Keeping NASA Sustainable: Margaret George Reps DCP in Virginia

By: Kyle Niblett

Each week during Summer 2021, DCP will highlight its interns across the country. To be featured in this space, please email

Some people spend their entire lives dreaming of working for the National Aeronautics and Space Administration (NASA). For University of Florida College of Design, Construction and Planning student Margaret George, she has already done it twice before graduation.

Scheduled to receive her degree in Sustainability and the Built Environment at DCP’s August 7 commencement ceremony, George is currently spending her last semester at UF in Hampton, Va., as a NASA Solar and Meteorological Data for Energy and Agriculture Intern.

Last summer in her first internship with NASA, she researched sustainable blue-green infrastructure, which is an approach to urban flood resilience that takes advantage of the benefits of working with urban green-spaces and natural water flow. Part of that was coupling BGI information with providing shade for a certain part of the building she worked at.

“I think it is fascinating when we can find solutions that work for more than one problem,” George said.

George has since focused on using POWER data to run multiple sustainability case studies to determine the usage of the website for LEED consultants. By writing nearly 70 pages of research, she has benefitted tremendously when it comes to her senior capstone project.

“My professor at UF told me I had to write 40 pages worth of research, but thanks to my internship I had the confidence I could complete it,” George explained.

With a UF degree in hand at the end of this semester, George’s dream is to one day be a technologist. She wants to base her research on how to implement the newest technologies.

“There is a ton of great innovations coming out, but it doesn’t get moved to consumer markets,” George said. “It seems like there are these amazing breakthroughs and then nothing is done with them. I would love to change that.”

 Q&A with Margaret George

What is the one thing you know now that you wish you would have known your first day at UF?

Do not be afraid to change your major. I started in engineering, then went to architecture and now I am graduating in sustainability and the built environment. All those tools, skills and knowledge blend really well with each other. It has made me a better candidate for grad schools and jobs. (Editor’s Note: On June 28, George was informed she was accepted into Columbia for grad school. Congratulations!)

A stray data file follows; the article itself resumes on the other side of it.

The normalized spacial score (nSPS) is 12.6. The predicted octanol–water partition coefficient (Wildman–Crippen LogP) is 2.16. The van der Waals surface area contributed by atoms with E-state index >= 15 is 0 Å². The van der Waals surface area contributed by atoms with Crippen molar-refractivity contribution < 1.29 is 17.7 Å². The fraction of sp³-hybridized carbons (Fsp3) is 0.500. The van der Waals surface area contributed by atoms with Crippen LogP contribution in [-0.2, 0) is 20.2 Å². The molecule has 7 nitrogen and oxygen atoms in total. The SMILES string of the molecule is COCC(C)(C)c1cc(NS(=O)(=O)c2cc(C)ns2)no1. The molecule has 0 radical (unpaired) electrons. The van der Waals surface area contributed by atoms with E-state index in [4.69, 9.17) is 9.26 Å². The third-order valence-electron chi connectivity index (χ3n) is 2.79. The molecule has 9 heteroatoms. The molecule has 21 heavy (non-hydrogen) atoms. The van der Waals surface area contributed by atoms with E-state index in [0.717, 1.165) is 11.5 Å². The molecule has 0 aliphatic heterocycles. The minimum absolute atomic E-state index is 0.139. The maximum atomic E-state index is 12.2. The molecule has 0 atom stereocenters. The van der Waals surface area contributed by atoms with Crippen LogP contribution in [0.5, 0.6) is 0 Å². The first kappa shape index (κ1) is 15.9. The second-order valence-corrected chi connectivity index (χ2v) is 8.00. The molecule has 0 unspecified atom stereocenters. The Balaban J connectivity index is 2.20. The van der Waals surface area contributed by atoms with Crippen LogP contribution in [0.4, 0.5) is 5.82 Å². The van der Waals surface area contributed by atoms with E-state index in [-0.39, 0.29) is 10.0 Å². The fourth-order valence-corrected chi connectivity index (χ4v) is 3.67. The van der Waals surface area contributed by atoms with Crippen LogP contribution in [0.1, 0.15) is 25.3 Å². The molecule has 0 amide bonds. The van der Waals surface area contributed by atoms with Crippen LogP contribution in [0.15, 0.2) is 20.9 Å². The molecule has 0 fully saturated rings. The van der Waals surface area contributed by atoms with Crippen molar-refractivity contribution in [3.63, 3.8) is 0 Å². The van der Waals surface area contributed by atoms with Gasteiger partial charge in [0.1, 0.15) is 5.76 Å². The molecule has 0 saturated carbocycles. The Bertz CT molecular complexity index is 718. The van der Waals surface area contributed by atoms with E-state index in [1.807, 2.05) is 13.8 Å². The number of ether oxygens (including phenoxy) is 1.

What would you tell prospective students who are thinking about attending DCP?

DCP as a college is great! There are not many programs for sustainability or SBE nationally, so there is this great niche you can get into and make a place for yourself. Also, I have come to learn this program is extremely well regarded when you are applying for grad school admission.

How did DCP prepare you for this internship?

I learned the perspective of a designer and their graphic/computer design programs. In sustainability, I have discovered the more nuanced proponents of buildings and what makes a design sustainable. I came to realize that good intentions in a build do not always work; and there needs to be another plan for sustainability efforts after construction.

How important is the DCP network of graduates across the globe?

As students we are repeatedly told it is all about who you know. I think that is particularly true, especially because architects and construction managers need sustainability consultants. The SBE program could be in liberal arts or engineering, but I think it is in DCP because of the connections the other disciplines in the college provide.

What has your favorite course/professor at DCP and why?

Hal Knowles is a great professor. I have taken multiple courses with him and all of them are fantastic.

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